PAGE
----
And yes, I am afraid more trainers would answer NO to most of the questions above if they were being truthful about it. =-(

  2. Bill Phan says:

    I would agree with your summation about what things to look for in a trainer. I add one more criteria and this goes along with constantly assessing a client, and more importantly is the trainer aware of their posture. If a trainer has poor posture, does not sit or stand with it how can they teach it!?! Everyone is looking for that mind/body connection, why not pay attention to how we train ourselves throughout the day? Be aware that poor postural habits lead to many ailments and long term problems. If a trainer does NOT have good posture and cue you into it, look for another one.

    Bill Phan CSCS LCMT

    • molly says:

      Bill, great point! Assessments should be a lifelong process… not a one-time thing the first time you see your client. We are constantly watching our clients move, asking questions, and altering movements for them based off the feedback we receive.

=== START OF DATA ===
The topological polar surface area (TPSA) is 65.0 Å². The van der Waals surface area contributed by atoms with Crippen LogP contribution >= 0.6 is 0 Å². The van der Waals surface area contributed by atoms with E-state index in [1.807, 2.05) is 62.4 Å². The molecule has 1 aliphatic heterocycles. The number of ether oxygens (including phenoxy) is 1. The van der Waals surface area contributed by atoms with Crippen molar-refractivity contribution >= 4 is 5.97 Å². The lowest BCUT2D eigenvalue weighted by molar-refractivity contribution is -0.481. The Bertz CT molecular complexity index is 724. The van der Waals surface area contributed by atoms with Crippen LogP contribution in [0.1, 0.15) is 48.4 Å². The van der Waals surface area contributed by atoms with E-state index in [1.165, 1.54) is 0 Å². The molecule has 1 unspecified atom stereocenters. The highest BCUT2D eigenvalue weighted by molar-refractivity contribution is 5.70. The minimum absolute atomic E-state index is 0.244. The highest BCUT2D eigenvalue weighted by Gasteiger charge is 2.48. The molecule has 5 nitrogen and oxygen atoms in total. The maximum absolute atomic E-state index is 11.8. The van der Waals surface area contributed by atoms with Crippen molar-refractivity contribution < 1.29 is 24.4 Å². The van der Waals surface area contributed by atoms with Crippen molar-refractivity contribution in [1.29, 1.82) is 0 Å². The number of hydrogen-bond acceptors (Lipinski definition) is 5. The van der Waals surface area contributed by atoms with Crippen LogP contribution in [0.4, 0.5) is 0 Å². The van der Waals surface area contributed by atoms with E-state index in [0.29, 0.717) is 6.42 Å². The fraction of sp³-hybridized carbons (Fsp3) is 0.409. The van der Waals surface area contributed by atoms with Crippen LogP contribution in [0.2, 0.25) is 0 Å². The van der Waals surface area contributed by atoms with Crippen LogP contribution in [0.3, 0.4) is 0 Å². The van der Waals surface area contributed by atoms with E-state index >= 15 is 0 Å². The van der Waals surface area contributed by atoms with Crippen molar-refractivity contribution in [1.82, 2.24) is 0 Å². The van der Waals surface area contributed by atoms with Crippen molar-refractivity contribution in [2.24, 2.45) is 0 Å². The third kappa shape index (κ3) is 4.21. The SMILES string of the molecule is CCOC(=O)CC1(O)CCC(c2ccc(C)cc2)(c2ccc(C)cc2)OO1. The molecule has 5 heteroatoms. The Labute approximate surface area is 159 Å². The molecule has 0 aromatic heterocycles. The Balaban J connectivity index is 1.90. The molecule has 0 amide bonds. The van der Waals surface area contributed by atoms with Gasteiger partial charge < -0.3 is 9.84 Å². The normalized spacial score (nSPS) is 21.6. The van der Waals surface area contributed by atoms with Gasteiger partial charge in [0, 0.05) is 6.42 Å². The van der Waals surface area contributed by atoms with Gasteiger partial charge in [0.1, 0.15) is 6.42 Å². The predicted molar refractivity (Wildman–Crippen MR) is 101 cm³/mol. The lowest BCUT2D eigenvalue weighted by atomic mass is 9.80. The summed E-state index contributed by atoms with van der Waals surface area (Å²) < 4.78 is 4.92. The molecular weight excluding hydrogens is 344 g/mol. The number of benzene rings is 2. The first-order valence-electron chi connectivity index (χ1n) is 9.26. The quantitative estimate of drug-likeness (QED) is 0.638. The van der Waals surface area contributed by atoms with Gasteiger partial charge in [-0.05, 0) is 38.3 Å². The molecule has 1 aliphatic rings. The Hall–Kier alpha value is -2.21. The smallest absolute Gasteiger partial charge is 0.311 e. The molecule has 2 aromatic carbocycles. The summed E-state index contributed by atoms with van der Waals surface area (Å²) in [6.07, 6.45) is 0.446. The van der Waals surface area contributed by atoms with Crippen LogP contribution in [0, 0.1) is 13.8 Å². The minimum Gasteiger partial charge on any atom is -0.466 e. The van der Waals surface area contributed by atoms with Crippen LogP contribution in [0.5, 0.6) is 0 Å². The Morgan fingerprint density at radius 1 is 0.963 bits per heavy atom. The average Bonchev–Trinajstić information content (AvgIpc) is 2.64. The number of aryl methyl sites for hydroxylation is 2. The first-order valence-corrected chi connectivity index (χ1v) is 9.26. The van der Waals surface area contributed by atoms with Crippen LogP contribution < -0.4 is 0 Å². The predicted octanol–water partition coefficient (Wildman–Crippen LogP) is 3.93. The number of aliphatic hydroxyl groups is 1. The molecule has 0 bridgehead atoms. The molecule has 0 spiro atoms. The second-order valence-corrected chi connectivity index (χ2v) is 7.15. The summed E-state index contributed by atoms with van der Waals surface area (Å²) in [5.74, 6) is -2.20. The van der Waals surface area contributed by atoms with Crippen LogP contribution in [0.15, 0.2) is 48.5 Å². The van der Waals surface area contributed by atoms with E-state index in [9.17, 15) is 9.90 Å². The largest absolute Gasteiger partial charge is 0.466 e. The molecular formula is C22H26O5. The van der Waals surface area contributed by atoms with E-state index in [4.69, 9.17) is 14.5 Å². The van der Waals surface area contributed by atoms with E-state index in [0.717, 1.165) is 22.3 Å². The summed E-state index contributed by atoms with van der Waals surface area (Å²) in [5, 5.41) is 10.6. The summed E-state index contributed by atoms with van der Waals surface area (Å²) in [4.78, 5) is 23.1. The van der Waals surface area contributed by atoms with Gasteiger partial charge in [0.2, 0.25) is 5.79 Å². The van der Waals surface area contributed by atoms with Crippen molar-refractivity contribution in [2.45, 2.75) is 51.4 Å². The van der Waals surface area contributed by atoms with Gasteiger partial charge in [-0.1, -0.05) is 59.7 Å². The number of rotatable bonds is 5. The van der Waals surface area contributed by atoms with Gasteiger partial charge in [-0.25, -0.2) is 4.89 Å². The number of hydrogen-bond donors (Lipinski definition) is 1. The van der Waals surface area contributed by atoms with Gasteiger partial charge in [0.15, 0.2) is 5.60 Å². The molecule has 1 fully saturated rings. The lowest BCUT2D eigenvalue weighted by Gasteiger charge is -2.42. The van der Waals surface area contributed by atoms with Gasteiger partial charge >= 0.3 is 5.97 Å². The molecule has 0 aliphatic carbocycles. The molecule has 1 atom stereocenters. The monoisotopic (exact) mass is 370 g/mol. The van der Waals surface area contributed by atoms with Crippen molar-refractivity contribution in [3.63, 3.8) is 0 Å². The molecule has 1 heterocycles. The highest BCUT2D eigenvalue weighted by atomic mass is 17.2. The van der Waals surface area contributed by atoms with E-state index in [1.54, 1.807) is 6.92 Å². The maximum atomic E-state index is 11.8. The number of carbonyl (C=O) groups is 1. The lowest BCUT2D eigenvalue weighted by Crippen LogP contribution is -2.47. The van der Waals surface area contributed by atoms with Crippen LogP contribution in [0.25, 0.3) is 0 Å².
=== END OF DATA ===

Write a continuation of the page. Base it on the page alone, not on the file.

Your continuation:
And yes, posture is so important! It’s so funny because if I see a man or women with what society would consider a “good body” and they have poor posture, I can’t get past it! Poor posture doesn’t not look attractive and you’re right.. it has so many long term implications! And NO ONE knows how to breathe properly anymore (myself included!) I am re-learning how to breathe properly and brace my core properly now and it’s HARD!

      Great comments! Thanks!

  3. Jay Ashman says:

    All good stuff here… so true.

    IMO assessments only go so far for some. You can often assess a client in the first session by doing basic exercises, some trainers go beyond the Gray Cook into the Dr. Jekyll and have clients doing crazy balance exercises on oblong balls, one foot jumps, etc. and sell programs that way. If you know what you are doing, basic assessments tell you a lot more than the crazed lunacy some masquerade as functional.

    • molly says:

      Jay – totally agree! Standing on one foot on a bosu ball while trying to press something overhead and sing the alphabet backwards to test “core stability” is crap, and yes, lots of people sell their stuff that way because it’s “cool” or “sexy.”